) also known as William the Conqueror
and William of Normandy
, was the illegitimate son of Robert, Duke of Normandy. When Robert died without legitimate male issue in 1035, William, despite his illegitimacy, inherited the title. William reached majority
and began to govern Normandy in 1045, successfully defeating a rebellion two years later. Throughout his rule in Normandy, William continued to face threats and opposition to his right to the title.
In 1051, William visited Edward the Confessor, then king of England, claiming that Edward had promised to name William as his heir to the throne. In 1064, Harold Godwinsson (who subsequently became king of England) traveled to Normandy. William later claimed that during the visit, Harold promised he would support William's claim to the English throne.
William married Matilda of Flanders, the daughter of Count Baldwin of Flanders in 1053. They had seven surviving children.
William invaded England in September, 1066 and defeated the English at the Battle of Hastings. William was crowned king of England (William I) at Westminster Abbey. William maintained control by replacing the Anglo-Saxon nobles with Norman nobles, English clergy with French clergy, introduced French as the language of court, reduced surviving English nobles of The Battle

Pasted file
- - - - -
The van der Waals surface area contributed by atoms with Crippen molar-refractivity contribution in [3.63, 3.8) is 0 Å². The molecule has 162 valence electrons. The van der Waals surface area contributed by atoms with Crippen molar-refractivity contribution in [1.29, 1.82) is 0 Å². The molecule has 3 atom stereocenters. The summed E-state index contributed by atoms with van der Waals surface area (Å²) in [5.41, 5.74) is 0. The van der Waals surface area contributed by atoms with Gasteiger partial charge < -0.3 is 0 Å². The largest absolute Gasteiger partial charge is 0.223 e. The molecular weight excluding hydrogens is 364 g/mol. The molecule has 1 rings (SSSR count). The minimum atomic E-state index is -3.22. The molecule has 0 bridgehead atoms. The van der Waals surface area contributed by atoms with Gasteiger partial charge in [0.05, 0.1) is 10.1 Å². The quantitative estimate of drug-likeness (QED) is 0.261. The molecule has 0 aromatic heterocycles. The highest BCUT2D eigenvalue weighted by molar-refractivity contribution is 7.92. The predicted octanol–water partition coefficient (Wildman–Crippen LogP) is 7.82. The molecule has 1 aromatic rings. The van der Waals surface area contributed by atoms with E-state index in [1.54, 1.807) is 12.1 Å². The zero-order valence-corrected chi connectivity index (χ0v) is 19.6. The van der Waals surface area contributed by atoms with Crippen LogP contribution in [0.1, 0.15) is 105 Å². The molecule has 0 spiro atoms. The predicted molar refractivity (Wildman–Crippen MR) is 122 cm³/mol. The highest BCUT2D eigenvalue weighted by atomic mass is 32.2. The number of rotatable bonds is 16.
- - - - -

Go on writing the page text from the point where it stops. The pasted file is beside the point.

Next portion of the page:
of Hastings to serfdom and destroyed much existing Anglo-Saxon art. He maintained the Anglo-Saxon judicial system, maintained domestic slavery (9% of the
English population was then enslaved), but banned the sale of slaves overseas.
William spent much time, effort, energy and resources in reorganizing England. Some historians claim that he implemented and codified feudalism in England. He was a successful administrator, and much of subsequent English law and social reform can trace its roots to William's changes.
Begun under William I, and continued under his heir, William II, was the usurpation of vast tracts of land for the king's forest. In some places, whole villages were destroyed and their inhabitants driven out. Trespassers and poachers (of both fauna and flora-trees) were subjected to
Perhaps one of William's most notable legacies is the Domesday Book. At Christmas of 1085, he ordered a survey of the land. Perhaps primarily a vehicle for tax assessment, it was also important as a basis for assignment of feudal rights and duties.
William died in 1087 and was succeeded by his second son, William II, (William Rufus or William the Red).